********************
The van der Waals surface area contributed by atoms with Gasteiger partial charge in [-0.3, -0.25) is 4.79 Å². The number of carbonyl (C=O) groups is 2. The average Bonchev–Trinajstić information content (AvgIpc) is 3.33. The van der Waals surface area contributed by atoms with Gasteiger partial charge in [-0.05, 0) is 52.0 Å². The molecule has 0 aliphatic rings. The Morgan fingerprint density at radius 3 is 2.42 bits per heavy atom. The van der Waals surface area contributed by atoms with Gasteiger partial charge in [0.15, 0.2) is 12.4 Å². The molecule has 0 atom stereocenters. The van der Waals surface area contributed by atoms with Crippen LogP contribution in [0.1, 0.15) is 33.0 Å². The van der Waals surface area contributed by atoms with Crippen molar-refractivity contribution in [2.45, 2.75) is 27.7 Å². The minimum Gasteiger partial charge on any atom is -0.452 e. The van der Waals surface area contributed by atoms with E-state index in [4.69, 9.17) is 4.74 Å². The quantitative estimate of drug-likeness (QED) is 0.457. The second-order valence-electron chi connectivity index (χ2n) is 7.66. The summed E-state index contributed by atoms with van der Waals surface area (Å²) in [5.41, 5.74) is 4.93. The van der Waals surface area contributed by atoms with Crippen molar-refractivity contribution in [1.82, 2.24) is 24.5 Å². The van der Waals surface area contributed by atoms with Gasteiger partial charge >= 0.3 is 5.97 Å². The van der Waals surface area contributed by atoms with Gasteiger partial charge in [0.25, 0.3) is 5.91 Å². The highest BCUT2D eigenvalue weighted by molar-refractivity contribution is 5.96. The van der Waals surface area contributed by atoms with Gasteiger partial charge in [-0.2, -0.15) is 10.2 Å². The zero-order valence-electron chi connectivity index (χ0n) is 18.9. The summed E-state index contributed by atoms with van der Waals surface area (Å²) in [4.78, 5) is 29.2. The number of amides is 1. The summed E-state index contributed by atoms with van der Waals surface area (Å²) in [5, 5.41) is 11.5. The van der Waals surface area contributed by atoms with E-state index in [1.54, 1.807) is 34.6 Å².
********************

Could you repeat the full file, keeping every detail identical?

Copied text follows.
The van der Waals surface area contributed by atoms with Gasteiger partial charge in [-0.3, -0.25) is 4.79 Å². The number of carbonyl (C=O) groups is 2. The average Bonchev–Trinajstić information content (AvgIpc) is 3.33. The van der Waals surface area contributed by atoms with Gasteiger partial charge in [-0.05, 0) is 52.0 Å². The molecule has 0 aliphatic rings. The Morgan fingerprint density at radius 3 is 2.42 bits per heavy atom. The van der Waals surface area contributed by atoms with Gasteiger partial charge in [0.15, 0.2) is 12.4 Å². The molecule has 0 atom stereocenters. The van der Waals surface area contributed by atoms with Crippen LogP contribution in [0.1, 0.15) is 33.0 Å². The van der Waals surface area contributed by atoms with Crippen molar-refractivity contribution in [2.45, 2.75) is 27.7 Å². The minimum Gasteiger partial charge on any atom is -0.452 e. The van der Waals surface area contributed by atoms with E-state index in [4.69, 9.17) is 4.74 Å². The quantitative estimate of drug-likeness (QED) is 0.457. The second-order valence-electron chi connectivity index (χ2n) is 7.66. The summed E-state index contributed by atoms with van der Waals surface area (Å²) in [5.41, 5.74) is 4.93. The van der Waals surface area contributed by atoms with Crippen molar-refractivity contribution in [1.82, 2.24) is 24.5 Å². The van der Waals surface area contributed by atoms with Gasteiger partial charge >= 0.3 is 5.97 Å². The van der Waals surface area contributed by atoms with Gasteiger partial charge in [0.25, 0.3) is 5.91 Å². The highest BCUT2D eigenvalue weighted by molar-refractivity contribution is 5.96. The van der Waals surface area contributed by atoms with Gasteiger partial charge in [-0.2, -0.15) is 10.2 Å². The zero-order valence-electron chi connectivity index (χ0n) is 18.9. The summed E-state index contributed by atoms with van der Waals surface area (Å²) in [4.78, 5) is 29.2. The number of amides is 1. The summed E-state index contributed by atoms with van der Waals surface area (Å²) in [5, 5.41) is 11.5. The van der Waals surface area contributed by atoms with E-state index in [1.54, 1.807) is 34.6 Å².